I first read Iain Banks’ The Wasp Factory back when I was starting university ( so this would be 1998) At the time I was trying to get my hands on controversial literature ( All of Irvine Welsh’s books , Crash , The Story of O etc etc) At the time I loved the novel. It had everything I wanted back then, gruesome deaths , black humour and unpredictability. Thus as a 33 year old , would I still appreciate it?
Well I did look at it differently.
Frank is a 16 year old bent on destruction. He has murdered three people and kills animals for shamanic purposes ( his wasp factory being part of this) His insane brother has escaped from an asylum and is planning to visit him. In the midst of all this Frank starts to questions some strange things that are cropping up in his life and is determined to get to the bottom of these mysteries when he does find a secret about himself.
Back then I just thought the Wasp Factory was written for its shock factor but really its about the male gender and how it is a myth , Frank’s emphasis of his manly qualities are just a build up to the apocalyptic (and stunning) conclusion. Probably the book’s only fault is that it does veer off in places a little too quickly (the scenes with Jamie are complete waste of time imo) , in fact the story becomes thrilling when Banks does stick to the novel’s storyline
I would say that Banks has written better and more consistent novels ( The Crow Road being a fave) but they don’t have the punch The Wasp Factory does.
I tend to find Iain Banks a bit of a dodgy author. Some of his books are great ( The Wasp Factory , Walking on Glass) and some are contrived verging on the mediocre ( I think that Whit is the worst offender here) Thankfully The Crow Road is on of the better novels.
Essentially this is a family saga told (mostly) through the eyes of young adult Prentice McHoan. After the death of his grandmother (and an opening sentence which has been quoted from ad nauseaum) Prentice decides to dig into his family roots and uncover some secrets which have been bothering him for a long time, the top priority being Prentice’s Uncle Rory’s disappearance.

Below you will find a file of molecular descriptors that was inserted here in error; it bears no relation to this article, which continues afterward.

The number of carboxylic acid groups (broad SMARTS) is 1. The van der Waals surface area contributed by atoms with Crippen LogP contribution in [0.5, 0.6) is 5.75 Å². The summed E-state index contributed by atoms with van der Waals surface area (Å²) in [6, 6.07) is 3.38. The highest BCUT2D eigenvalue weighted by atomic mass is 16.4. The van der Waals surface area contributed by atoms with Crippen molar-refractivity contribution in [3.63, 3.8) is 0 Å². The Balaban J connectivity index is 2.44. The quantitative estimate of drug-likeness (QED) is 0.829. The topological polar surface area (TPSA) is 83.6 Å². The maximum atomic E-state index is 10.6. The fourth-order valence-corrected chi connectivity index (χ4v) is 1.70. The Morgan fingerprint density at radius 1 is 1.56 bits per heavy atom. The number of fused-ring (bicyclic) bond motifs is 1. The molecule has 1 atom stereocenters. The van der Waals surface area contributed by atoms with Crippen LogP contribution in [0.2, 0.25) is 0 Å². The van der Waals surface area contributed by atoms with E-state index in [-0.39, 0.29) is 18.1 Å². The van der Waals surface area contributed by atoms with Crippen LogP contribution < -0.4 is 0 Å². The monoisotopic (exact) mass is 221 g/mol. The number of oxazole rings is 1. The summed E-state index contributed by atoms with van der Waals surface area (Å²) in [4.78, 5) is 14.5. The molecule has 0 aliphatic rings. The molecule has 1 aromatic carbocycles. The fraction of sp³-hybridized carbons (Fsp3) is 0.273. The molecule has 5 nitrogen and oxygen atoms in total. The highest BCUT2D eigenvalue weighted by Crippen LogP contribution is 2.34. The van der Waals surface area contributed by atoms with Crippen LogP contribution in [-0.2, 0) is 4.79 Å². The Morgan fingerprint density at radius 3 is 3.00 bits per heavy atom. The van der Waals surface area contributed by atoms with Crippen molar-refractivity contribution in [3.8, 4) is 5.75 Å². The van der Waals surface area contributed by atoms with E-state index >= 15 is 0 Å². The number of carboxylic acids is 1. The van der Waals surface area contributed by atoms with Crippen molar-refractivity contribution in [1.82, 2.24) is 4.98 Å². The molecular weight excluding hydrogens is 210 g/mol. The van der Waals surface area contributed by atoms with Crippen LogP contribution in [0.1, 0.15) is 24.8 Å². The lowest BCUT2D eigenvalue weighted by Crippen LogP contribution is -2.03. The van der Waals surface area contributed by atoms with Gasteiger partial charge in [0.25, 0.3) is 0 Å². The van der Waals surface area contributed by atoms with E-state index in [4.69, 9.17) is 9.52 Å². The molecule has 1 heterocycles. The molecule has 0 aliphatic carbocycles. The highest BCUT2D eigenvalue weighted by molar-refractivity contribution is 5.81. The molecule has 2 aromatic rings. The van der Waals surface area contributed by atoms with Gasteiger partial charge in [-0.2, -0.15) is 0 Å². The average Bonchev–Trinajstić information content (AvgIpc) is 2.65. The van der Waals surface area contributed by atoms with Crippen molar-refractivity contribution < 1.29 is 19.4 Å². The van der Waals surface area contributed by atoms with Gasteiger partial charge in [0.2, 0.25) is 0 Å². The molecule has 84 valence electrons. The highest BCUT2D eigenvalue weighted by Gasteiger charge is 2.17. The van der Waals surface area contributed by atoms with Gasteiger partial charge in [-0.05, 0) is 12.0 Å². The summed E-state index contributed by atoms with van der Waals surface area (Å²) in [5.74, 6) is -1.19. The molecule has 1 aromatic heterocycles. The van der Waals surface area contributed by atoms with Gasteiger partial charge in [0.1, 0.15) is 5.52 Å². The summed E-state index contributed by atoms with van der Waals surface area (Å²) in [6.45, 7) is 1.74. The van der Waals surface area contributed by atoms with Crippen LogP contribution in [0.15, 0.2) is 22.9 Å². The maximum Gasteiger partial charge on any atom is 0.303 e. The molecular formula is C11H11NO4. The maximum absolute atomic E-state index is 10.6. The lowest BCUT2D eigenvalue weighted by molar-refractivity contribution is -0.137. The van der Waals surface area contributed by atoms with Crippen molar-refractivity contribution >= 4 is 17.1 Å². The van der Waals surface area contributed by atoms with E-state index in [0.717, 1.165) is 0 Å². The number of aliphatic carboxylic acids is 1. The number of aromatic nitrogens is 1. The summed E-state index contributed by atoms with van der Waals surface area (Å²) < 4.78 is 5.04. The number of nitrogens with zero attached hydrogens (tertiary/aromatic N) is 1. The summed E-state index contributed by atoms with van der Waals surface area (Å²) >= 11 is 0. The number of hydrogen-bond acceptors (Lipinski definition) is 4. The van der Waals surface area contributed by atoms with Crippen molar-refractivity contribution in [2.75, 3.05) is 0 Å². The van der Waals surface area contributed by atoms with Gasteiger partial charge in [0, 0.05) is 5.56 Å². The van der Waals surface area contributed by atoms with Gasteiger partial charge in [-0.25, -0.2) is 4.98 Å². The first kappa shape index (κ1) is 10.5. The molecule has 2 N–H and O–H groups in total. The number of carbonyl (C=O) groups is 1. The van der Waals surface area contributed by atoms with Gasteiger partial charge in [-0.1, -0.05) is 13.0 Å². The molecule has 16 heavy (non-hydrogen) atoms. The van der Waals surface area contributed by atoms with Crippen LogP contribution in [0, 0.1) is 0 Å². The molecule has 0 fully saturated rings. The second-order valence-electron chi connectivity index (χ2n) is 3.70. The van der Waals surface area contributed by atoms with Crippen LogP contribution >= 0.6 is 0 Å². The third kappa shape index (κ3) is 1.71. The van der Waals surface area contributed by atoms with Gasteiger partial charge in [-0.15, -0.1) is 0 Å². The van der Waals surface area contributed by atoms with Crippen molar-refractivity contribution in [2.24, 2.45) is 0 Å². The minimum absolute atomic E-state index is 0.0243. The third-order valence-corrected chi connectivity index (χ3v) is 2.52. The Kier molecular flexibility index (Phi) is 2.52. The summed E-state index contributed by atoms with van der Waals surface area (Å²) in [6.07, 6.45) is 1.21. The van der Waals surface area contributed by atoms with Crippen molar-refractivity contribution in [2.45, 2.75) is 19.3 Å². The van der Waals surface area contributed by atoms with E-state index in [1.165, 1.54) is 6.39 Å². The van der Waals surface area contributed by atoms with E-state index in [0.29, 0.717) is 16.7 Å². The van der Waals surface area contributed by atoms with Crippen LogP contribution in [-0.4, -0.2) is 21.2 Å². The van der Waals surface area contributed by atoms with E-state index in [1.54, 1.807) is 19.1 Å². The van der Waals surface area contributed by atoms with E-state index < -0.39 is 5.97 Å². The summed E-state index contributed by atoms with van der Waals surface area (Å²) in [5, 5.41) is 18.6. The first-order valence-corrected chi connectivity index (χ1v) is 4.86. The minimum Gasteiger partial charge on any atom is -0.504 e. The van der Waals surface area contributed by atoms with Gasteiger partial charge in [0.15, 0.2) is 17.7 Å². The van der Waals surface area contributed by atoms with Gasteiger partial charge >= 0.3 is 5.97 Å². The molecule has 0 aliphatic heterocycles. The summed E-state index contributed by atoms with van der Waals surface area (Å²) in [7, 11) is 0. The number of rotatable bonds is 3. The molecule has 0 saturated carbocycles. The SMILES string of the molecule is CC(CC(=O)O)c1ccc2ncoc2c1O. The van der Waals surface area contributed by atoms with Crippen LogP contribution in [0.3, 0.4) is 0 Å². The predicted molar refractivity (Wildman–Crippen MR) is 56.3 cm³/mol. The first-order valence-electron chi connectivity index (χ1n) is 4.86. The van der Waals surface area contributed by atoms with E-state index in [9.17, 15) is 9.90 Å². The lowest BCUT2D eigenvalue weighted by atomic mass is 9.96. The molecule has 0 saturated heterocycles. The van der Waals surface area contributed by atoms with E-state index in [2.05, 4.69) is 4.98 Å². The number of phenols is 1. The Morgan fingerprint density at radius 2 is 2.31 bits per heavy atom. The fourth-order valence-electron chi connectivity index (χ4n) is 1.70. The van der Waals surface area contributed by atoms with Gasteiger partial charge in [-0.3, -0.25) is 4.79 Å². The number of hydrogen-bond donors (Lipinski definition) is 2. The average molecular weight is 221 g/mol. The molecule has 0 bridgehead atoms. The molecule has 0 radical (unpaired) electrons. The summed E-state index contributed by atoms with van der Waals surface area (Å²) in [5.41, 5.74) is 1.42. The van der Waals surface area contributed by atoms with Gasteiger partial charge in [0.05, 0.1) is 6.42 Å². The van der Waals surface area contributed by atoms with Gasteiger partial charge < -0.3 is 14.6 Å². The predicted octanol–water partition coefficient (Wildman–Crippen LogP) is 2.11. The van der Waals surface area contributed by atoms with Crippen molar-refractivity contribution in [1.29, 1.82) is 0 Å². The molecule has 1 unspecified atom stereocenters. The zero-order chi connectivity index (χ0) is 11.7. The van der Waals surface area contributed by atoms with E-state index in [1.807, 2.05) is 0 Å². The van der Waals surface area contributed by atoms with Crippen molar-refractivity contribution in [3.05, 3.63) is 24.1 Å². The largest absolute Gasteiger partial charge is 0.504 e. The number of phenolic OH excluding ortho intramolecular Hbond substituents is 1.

As Prentice starts investigating his past starts to become clear and slowly he does find out about his Uncle’s disappearance. In the process though he has to go through the deaths of some more family members in order to grasp his roots clearly.
The Crow Road is a slang for death and there is a fair number of corpses in the novel but, say unlike, The Wasp Factory, each death reveals something new to both Prentice and the reader. Mind you there’s life and love as well , which is what keeps a family going. By the end of the novel Prentice learns about his own role within the McHoans and the two their families he’s connected to the Watts and Urvils.
I have to admit that I did tackle this novel back in 2005 and I didn’t like it at all. I found dry and lacking the grotesqueness of The Wasp factory or Complicity but after this re-read I found it to be quite addictive and, best of all it’s not a novel where you can predict the outcome ( which is one big fault with Banks’ later novels). Although I wouldn’t suggest this one as the first Banks, The Crow Road is definitely one of his strongest to date.